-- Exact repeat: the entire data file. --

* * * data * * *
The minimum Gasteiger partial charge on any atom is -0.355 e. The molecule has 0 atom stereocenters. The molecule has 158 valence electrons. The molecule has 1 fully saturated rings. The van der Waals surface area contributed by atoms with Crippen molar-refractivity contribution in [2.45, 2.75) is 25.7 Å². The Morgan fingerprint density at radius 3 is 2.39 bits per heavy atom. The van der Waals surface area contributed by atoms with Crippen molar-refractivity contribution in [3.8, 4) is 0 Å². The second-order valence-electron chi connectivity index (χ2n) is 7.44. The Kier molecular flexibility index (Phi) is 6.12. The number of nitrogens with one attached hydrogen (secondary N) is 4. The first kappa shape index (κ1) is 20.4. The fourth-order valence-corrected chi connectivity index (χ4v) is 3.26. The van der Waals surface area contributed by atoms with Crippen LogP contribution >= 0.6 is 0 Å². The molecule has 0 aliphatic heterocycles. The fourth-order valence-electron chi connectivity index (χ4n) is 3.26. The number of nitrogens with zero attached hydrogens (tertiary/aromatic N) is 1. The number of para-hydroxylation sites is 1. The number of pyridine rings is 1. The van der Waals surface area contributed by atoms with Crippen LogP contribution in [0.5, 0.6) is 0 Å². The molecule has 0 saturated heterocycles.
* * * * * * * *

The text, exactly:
The minimum Gasteiger partial charge on any atom is -0.355 e. The molecule has 0 atom stereocenters. The molecule has 158 valence electrons. The molecule has 1 fully saturated rings. The van der Waals surface area contributed by atoms with Crippen molar-refractivity contribution in [2.45, 2.75) is 25.7 Å². The Morgan fingerprint density at radius 3 is 2.39 bits per heavy atom. The van der Waals surface area contributed by atoms with Crippen molar-refractivity contribution in [3.8, 4) is 0 Å². The second-order valence-electron chi connectivity index (χ2n) is 7.44. The Kier molecular flexibility index (Phi) is 6.12. The number of nitrogens with one attached hydrogen (secondary N) is 4. The first kappa shape index (κ1) is 20.4. The fourth-order valence-corrected chi connectivity index (χ4v) is 3.26. The van der Waals surface area contributed by atoms with Crippen LogP contribution >= 0.6 is 0 Å². The molecule has 0 aliphatic heterocycles. The fourth-order valence-electron chi connectivity index (χ4n) is 3.26. The number of nitrogens with zero attached hydrogens (tertiary/aromatic N) is 1. The number of para-hydroxylation sites is 1. The number of pyridine rings is 1. The van der Waals surface area contributed by atoms with Crippen LogP contribution in [0.5, 0.6) is 0 Å². The molecule has 0 saturated heterocycles.